As Bassett brand becomes nationally recognized symbol of avoiding manufacturing outsourcing, nearby SleepSafe Beds grows with locally-trained workforce

By Robin Hocevar

New York has its flower district, Chicago its Restaurant Row and Henry County, Va., may be well on its well to being known as the last bastion of American furniture manufacturing.

The concept would’ve seemed like a huge stretch a year ago. The image of rural Virginia as a furniture manufacturing center was implanted in Americans’ collective consciousness last July when The Factory Man was published, highlighting John Bassett III and his quest to keep his factory operations from moving to China and 700 local residents on the payroll.

Critics have likened the book to Seabiscuit and it’s taken the No. 4 spot on the New York Times hardcover and Wall Street Journal business book lists. Great excitement was generated in the community when it was announced that Factory Man is in development to become a HBO miniseries, starring Tom Hanks. Hanks seems a natural fit for the role after Tweeting: “Factory Man is great summer reading. I give it 42 stars. No, I give it 142 stars. Yeah, it’s THAT good.”

Henry County’s Plight

Though nowhere near the size of the mammoth Vaughn-Bassett Furniture Co., SleepSafe Beds share a unique geographical history with its neighbor in Galax, Virginia.

“In the 60s, Martinsville, Virginia, according to the author, had more millionaires per capita than the rest of the country,” stated Ed Hettig, marketing director at SleepSafe Beds, LLC. “Because of globalization, and heavy duty recession after the factories closed, that’s all disappeared. Stanleytown, just two miles away and once the headquarters of Stanley Furniture, is nothing but vacant rows of old factory buildings now.”

In Galax, Va., home of the now-famous and only remaining Vaughn-Bassett factory, the U.S. Census Bureau reported a median household income of $24,059 and 28.3% poverty rate from 2008-2012. Yet, Hettig is optimistic that the publicity surrounding the area and noted, “Towns do come back. It just depends who sticks around.”

The company was located in Upstate New York until 2007, when it moved to Virginia.

Currently, the karma surrounding the area is positive and residents have great faith in the talents of their neighbors and co-workers. “Probably half the people who live here don’t even know about the book,” commented Hettig. “They may just go to work and watch their shows at night. But they just light up when they hear about it, because everybody has family who’s worked at Bassett, many for 30+ years.”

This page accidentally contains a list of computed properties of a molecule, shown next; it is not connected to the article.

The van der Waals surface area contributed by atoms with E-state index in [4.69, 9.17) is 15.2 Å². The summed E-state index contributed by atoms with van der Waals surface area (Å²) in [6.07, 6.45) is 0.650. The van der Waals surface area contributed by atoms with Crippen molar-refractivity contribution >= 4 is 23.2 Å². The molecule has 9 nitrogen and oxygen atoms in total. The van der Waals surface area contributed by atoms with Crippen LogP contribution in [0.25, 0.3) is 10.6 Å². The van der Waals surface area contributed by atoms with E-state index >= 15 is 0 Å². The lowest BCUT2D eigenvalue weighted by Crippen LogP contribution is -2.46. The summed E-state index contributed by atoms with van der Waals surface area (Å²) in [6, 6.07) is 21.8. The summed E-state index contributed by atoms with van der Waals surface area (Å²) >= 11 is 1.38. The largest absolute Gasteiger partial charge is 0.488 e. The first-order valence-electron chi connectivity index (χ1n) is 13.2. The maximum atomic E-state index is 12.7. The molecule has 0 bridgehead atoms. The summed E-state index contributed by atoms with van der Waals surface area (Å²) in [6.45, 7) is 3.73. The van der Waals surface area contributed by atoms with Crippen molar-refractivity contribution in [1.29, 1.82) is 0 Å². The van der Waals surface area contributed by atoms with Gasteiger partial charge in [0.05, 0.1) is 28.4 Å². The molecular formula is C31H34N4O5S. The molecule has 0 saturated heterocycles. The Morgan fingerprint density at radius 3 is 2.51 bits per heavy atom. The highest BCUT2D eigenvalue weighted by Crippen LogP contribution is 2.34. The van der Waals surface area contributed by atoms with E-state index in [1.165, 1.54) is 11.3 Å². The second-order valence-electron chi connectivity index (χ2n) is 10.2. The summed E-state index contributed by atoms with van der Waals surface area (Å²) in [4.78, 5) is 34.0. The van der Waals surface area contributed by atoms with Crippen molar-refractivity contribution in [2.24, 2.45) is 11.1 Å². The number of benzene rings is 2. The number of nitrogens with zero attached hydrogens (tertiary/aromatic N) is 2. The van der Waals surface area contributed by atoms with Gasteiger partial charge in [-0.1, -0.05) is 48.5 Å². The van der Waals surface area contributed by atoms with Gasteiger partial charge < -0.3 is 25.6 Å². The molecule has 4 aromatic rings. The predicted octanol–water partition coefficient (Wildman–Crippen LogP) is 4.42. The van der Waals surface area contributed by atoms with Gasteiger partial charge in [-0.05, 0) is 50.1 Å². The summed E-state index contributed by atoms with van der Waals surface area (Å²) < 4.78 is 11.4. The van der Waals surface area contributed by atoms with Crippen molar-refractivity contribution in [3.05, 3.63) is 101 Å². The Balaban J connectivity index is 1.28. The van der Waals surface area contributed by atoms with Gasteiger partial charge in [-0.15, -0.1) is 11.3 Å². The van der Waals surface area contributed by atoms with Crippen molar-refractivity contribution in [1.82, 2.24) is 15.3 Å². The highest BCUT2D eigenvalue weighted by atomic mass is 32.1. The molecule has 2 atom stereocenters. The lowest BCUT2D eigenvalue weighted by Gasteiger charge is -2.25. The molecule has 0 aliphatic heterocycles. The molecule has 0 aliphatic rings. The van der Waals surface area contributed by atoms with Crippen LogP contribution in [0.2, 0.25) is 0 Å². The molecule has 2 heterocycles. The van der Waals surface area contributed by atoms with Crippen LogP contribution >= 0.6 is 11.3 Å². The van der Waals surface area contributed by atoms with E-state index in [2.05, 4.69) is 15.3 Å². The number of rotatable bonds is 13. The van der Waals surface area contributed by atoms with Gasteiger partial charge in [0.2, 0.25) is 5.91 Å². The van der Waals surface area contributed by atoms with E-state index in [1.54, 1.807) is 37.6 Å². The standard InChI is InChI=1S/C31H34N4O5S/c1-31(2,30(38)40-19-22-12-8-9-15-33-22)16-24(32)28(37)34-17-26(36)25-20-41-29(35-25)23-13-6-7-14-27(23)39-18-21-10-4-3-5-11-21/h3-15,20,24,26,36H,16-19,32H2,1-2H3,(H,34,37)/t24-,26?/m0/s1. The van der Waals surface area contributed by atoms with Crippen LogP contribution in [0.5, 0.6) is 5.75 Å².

When SleepSafe Beds moved to Bassett in 2010, Hettig said their new location proved advantageous because the pool of local furniture craftsmen available who were laid off due to factory closings. Among SleepSafe’s craftsmen and engineers are harvested from defunct Stanley, Lane and Bassett operations “with expertise you can’t find anywhere else in the world”.

Inventive Management Style

In 2001, when the New York State Office of Mental Retardation and Developmental Disabilities (OMRDD) responded to Greg Weinschreider’s prototype for a bed that would prevent falls and entrapment for patients with physical and cognitive impairments, he found himself looking, almost immediately, at a new market. The SleepSafe® Bed was born.

“Frankly, we didn’t have a whole lot going on at the time so we decided to put a bed together for the state,” Weinschreider recalled. “The state liked it so we continued to improve our beds. We didn’t have any preconceived notions of hospital beds per se when we started the SleepSafe project. I’ve always done carpentry, cabinet work and home renovation. This fell in the same line. Our goal was something that was safe but looked great at the same time.”

Within a matter of months, SleepSafe began manufacturing beds that became the standard for the OMRDD’s safety guidelines. Every bed addresses the seven zones of entrapment research conducted by the FDA Hospital Bed Safety Workgroup.

Operationally, it’s a relatively small but close-knit workgroup.

“We have quite a bit of automation, including CNC equipment and robotic welders,” said Hettig. “We use a flat management style. Everyone works together to solve challenges.”

In The Factory Man, John Bassett III is described as calling managers day or night to pitch a new idea, save for Easter weekend or Yom Kippur. At SleepSafe Beds, employees feel similarly comfortable approaching Weinschreider with their opinions, a rarity in the industry dominated by tiers of factory managers.

“If you’ve got an idea and present it to (Weinschreider), he doesn’t trash it,” commented Kenneth Handy. “He listens to you and, if it’s a good idea, you’ll have the chance to prove yourself and it flies.”

It’s this constant focus on innovation helps ensure SleepSafe will never outsource their furniture manufacturing. “We really have an edge here in the USA. Each bed is custom made-to-order” said Hettig. It’s something offshore manufacturers would find hard to duplicate.”

The employees’ personal satisfaction in manufacturing a product to aid the very niche market of patients with disabilities, many of the children, get a good night’s sleep, is also unique.

“This job is very rewarding in terms of getting calls from parents about how the beds have helped their children,” said Laura Mosley in customer service.
Her colleague Donna Davis concurred, “The stories are sad but I love helping to find a solution.”

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